Kung Pao Tofu
From EatingWell: March/April 2008
Tofu and lots of fresh vegetables are stir-fried in just a bit of oil in this traditional Chinese dish. In the Sichuan province of China where this dish originates, the tofu wouldn't be deep-fried like it is so often in America. Similarly, in our version of this takeout favorite we stir-fry the ingredients in only a little bit of oil.
- 1 14-ounce package extra-firm water-packed tofu, rinsed
- 1/2 teaspoon five-spice powder, (see Shopping Tip), divided
- 1 tablespoon canola oil
- 1/2 cup water
- 3 tablespoons oyster-flavored or oyster sauce, (see Shopping Tip)
- 1/2 teaspoon cornstarch
- 12 ounces broccoli crowns, (see Ingredient Note), trimmed and cut into bite-size pieces (4 cups)
- 1 yellow bell pepper, cut into 1/2-inch dice
- 1 red bell pepper, cut into 1/2-inch dice
- 1 tablespoon minced fresh ginger
- 1 tablespoon minced garlic
- 2 tablespoons unsalted roasted peanuts
- 2 teaspoons hot sesame oil, (optional)
- Pat tofu dry and cut into 1/2-inch cubes. Combine with 1/4 teaspoon five-spice powder in a medium bowl.
- Heat canola oil in a large nonstick skillet over medium-high heat. Add tofu and cook, stirring every 1 to 2 minutes, until golden brown, 7 to 9 minutes total. Transfer to a plate.
- Meanwhile, whisk water, oyster sauce, cornstarch and the remaining 1/4 teaspoon five-spice powder in a small bowl.
- Add broccoli, yellow and red bell pepper to the pan and cook, stirring occasionally, until beginning to soften, about 4 minutes. Add ginger and garlic and cook, stirring, until fragrant, about 30 seconds. Reduce heat to low, add the oyster sauce mixture and cook, stirring, until thickened, about 30 seconds. Return the tofu to the pan along with peanuts and stir to coat with sauce; stir in hot sesame oil (if using).
Tips & Notes
- Shopping tips: Five-spice powder is a blend of cinnamon, cloves, fennel seed, star anise and Szechuan peppercorns. Look for it in the spice section or with other Asian ingredients.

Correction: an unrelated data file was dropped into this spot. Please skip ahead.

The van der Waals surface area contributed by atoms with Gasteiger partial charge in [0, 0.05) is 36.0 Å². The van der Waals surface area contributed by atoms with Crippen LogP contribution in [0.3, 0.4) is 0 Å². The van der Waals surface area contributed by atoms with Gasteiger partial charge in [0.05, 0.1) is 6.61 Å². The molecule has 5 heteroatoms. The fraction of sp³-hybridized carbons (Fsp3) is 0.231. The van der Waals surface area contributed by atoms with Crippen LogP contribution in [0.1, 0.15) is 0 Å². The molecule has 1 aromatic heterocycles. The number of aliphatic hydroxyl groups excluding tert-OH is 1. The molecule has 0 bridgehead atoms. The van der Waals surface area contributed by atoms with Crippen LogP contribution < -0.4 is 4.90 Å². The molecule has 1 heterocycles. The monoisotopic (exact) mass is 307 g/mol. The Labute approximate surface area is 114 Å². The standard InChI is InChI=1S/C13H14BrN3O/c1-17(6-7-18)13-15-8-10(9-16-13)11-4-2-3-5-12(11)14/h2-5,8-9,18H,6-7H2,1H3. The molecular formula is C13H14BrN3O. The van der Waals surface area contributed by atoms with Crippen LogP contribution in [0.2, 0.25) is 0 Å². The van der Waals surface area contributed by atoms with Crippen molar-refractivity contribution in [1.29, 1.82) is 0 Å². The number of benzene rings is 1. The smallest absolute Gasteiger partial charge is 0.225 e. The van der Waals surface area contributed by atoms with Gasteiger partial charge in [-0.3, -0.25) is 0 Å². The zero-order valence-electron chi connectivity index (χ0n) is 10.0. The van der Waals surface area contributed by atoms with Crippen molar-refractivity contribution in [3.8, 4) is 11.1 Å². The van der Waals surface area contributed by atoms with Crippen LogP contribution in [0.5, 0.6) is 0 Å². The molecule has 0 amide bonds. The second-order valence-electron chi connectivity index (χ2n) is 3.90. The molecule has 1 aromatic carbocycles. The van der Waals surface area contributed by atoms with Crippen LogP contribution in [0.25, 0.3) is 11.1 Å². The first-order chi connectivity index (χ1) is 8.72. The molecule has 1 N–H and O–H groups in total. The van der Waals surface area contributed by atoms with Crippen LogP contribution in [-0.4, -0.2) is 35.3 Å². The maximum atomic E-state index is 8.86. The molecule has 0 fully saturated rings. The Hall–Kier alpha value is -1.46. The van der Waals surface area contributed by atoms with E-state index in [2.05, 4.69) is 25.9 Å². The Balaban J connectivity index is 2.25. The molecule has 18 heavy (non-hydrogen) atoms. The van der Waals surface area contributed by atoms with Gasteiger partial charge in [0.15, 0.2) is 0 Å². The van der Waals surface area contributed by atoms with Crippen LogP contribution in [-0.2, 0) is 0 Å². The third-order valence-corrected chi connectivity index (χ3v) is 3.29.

- Be sure to use “oyster-flavored” sauce (it's oyster-free) to make this vegetarian; both it and oyster sauce are found in the Asian-food section or at Asian markets.
- Ingredient note: Most supermarkets sell broccoli crowns, which are the tops of the bunches, with the stalks cut off. Although crowns are more expensive than entire bunches, they are convenient and there is considerably less waste.
Per serving: 200 calories; 11 g fat (2 g sat, 5 g mono); 0 mg cholesterol; 16 g carbohydrates; 12 g protein; 5 g fiber; 622 mg sodium; 528 mg potassium.
Nutrition Bonus: Vitamin C (230% daily value), Vitamin A (40% dv), Calcium & Folate (25% dv).
Carbohydrate Servings: 1
Exchanges: 2 vegetable, 1 plant-based protein, 2 fat
More From EatingWell
In celebration of EatingWell's 10th anniversary we picked our...
These easy weeknight suppers are inspired by the bountiful...
Take advantage of summer's bounty of fresh produce with these...
Muffin tins are great for making more than just muffins,...
Use your charcoal grill or gas grill for more than just...
Potato salad is a favorite summer dish, but classic versions...
It’s no wonder that the Mediterranean diet is considered to...
Enjoy the world’s healthiest diet with these delicious...
Make your own pickles! Get the most out of summer’s bounty by...
Berries and fresh summer fruit star in our healthy homemade...
Pork tenderloin is an easy and healthy addition to your...
Our healthy pepper recipes, including recipes for bell...
Fresh, sun-ripened tomatoes not only taste wonderful, they...
For a quick and healthy dinner, make one of our easy stir-fry...
While nothing quite beats eating quickly boiled or grilled...
From healthy blueberry muffins and blueberry pancakes topped...
- Type of Dish
- Main dish, vegetarian
- Ease of Preparation
- Total Time
- 30 minutes or less
- Main Ingredient
- Vegetarian, soy
- Preparation/ Technique
- March/April 2008